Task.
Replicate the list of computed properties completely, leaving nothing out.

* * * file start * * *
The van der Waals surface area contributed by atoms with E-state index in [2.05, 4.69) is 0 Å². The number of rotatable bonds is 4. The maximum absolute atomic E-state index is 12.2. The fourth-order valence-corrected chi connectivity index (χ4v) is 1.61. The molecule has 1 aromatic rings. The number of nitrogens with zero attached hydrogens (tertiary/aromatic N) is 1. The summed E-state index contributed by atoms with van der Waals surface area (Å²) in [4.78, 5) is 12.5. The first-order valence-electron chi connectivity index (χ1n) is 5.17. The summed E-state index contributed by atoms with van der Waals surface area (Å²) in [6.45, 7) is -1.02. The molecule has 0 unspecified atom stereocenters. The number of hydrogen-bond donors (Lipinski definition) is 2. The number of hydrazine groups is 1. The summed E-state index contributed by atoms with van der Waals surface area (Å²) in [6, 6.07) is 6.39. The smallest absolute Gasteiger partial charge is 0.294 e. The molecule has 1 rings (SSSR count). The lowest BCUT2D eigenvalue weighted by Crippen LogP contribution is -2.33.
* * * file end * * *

The van der Waals surface area contributed by atoms with E-state index in [2.05, 4.69) is 0 Å². The number of rotatable bonds is 4. The maximum absolute atomic E-state index is 12.2. The fourth-order valence-corrected chi connectivity index (χ4v) is 1.61. The molecule has 1 aromatic rings. The number of nitrogens with zero attached hydrogens (tertiary/aromatic N) is 1. The summed E-state index contributed by atoms with van der Waals surface area (Å²) in [4.78, 5) is 12.5. The first-order valence-electron chi connectivity index (χ1n) is 5.17. The summed E-state index contributed by atoms with van der Waals surface area (Å²) in [6.45, 7) is -1.02. The molecule has 0 unspecified atom stereocenters. The number of hydrogen-bond donors (Lipinski definition) is 2. The number of hydrazine groups is 1. The summed E-state index contributed by atoms with van der Waals surface area (Å²) in [6, 6.07) is 6.39. The smallest absolute Gasteiger partial charge is 0.294 e. The molecule has 1 rings (SSSR count). The lowest BCUT2D eigenvalue weighted by Crippen LogP contribution is -2.33.